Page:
Am I an Independent Contractor?

It happens like this:  a worker is going about their daily routine on the job.  Something goes wrong and he or she is hurt.  The worker then properly notifies the boss that he or she has been hurt on the job only to be told that they are an independent contractor and not entitled to workers’ compensation benefits.

So, are you an independent contractor?  While working at the Missouri Department of Labor, I saw this problem all too frequently.  The employer tries to avoid paying costly employment related taxes and workers’ compensation insurance by wrongfully classifying their workers as independent contractors.

An independent contractor is a worker who, exercising an independent employment, contracts to do a piece of work according to the worker’s own methods, being subject to the control of the alleged employer only as to the result of the work, and not as to the details of the manner or method of the performance of the work in question.  Think of this like the roofer you bring in to repair or reshingle your roof.  You contract with that person to do the job and pay them for completion of the job.  You are not going to tell the roofer what tools to use, provide them with tools to use, tell them when to show up, or pay them by the hour.  The control you impose over the roofer is minimal so long as they do a good job.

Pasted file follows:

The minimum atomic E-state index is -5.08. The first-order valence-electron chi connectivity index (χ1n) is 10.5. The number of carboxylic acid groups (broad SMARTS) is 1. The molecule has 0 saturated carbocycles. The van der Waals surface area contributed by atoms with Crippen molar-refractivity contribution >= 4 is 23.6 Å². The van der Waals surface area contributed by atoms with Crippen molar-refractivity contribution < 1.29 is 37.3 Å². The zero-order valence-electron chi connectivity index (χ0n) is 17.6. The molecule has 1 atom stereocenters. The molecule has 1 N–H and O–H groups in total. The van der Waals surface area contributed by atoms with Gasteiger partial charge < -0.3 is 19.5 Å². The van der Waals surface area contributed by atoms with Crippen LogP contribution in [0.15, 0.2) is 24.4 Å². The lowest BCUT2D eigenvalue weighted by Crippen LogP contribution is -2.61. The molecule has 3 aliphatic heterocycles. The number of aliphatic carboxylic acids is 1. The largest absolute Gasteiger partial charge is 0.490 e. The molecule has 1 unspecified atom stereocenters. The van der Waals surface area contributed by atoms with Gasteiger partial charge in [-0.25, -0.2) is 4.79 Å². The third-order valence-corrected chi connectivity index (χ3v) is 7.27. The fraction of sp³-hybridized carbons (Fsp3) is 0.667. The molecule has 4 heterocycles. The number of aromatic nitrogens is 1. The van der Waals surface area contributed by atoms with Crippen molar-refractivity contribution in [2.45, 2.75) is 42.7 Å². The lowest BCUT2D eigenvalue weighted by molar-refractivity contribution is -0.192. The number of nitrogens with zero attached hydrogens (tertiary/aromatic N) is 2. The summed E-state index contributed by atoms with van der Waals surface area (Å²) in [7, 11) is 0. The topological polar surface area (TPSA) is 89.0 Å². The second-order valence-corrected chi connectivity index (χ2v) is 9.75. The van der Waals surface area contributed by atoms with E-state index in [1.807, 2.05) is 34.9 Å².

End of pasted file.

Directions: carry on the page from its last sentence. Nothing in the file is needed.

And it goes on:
On the other hand, if you were the roofer and paying someone to help you, the outcome could look a little different.  If the roofer was telling the worker when to show up, what tools to use, providing the tools to use, and paying the worker by the hour then that type of relationship looks a lot more like employment.  That is because the roofer is imposing significant control over the worker.

In some cases, the business may have had the worker sign an agreement in which they acknowledge or agree to the classification as an independent contractor.  While those agreements may be considered by a reviewing court or administrative tribunal, they are not controlling and an employment relationship may still exist between the worker and business.

If you are being wrongfully classified as an Independent Contractor the difference could be significant.  You’re likely missing out on workers’ compensation benefits and could be paying more in taxes than you would if you were properly classified as an employee, just to name a few missed opportunities.  The Missouri Department of Labor has provided a good tool for workers to use in evaluating whether or not they are being properly classified as an independent contractor.  However, this tool is just a start.  If you have been injured at work and your employer is not claiming responsibility because they have wrongfully classified you as an independent contractor, call Chris today for a free consultation.